But one Oracle customer said he is disappointed that Oracle hasnt been able to carry out the hostile takeover and feels it is increasingly unlikely that the company will be able to pull it off. John Godfrey, a project manager with SITA, a global cooperative that provides information and telecommunications technology for the airline industry, said he believes the takeover of PeopleSoft is important for the future development of Oracles application lineup."Someone once said that second place isnt bad. But third place just doesnt augur well for the future," said Godfrey, who is based in London. "Im concerned that there could be an erosion of their marketplace" unless Oracle finds a way to continue expanding its customer and technology base, he said. The PeopleSoft acquisition would have provided the means to achieve that, he said. "At the end of the day, there has to be new customers so they can continue the investment in products and product enhancements," Godfrey said. "Customers lose if they dont get the steady investments in product development that they need." Godfrey, who is chairman of the Oracle Customer Relationship Management SIG and deputy chairman of the manufacturing SIG, said Oracle has made significant progress over the past 10 years in its responsiveness to customer concerns. "They have cleaned up their software a lot over the past five years," Godfrey. However, "there is still a degree of arrogance" in Oracles relations with customers. "But they have done a lot to recognize and support our requirements," he said.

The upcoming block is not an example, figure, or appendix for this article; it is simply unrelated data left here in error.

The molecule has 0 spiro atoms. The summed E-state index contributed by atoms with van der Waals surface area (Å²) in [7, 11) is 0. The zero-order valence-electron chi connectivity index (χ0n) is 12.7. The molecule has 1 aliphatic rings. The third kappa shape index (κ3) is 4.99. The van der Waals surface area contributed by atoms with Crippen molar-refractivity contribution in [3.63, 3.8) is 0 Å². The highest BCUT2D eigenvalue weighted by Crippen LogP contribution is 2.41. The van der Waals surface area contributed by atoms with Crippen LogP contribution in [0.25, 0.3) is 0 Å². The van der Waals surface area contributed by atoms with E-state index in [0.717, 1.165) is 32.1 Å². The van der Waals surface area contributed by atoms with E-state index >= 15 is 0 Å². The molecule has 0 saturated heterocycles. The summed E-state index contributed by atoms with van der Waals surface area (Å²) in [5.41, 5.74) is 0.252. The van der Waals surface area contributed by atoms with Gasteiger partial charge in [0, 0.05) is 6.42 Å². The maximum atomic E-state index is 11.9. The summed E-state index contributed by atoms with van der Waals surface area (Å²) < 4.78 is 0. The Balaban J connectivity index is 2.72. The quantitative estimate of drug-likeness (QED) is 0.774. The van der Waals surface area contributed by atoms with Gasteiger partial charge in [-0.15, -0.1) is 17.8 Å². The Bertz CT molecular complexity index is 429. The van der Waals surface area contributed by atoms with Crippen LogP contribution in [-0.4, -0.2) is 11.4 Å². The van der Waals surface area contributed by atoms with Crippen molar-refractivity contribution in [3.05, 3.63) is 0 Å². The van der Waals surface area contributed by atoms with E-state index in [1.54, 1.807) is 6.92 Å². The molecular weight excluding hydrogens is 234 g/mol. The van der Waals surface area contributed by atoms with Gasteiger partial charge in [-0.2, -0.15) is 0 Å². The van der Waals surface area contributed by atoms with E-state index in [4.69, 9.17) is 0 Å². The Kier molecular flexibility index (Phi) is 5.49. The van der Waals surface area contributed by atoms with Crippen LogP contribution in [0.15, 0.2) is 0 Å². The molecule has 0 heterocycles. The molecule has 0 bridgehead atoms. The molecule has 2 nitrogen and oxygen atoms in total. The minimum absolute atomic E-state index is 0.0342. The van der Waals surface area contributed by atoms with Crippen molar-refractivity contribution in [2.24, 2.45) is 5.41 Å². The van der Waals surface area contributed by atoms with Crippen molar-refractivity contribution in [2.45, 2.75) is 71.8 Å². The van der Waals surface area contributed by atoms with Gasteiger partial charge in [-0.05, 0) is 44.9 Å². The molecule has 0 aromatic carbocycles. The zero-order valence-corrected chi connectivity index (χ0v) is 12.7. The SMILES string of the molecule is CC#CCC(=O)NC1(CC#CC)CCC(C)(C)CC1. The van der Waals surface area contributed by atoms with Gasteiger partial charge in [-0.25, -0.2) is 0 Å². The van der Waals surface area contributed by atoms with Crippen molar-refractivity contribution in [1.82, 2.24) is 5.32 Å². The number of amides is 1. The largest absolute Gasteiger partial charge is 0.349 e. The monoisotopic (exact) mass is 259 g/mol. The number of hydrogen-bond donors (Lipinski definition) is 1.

He noted that Oracle slipped from second to third place in the business applications software market when PeopleSoft merged with J.D. Edwards, which was in fourth place.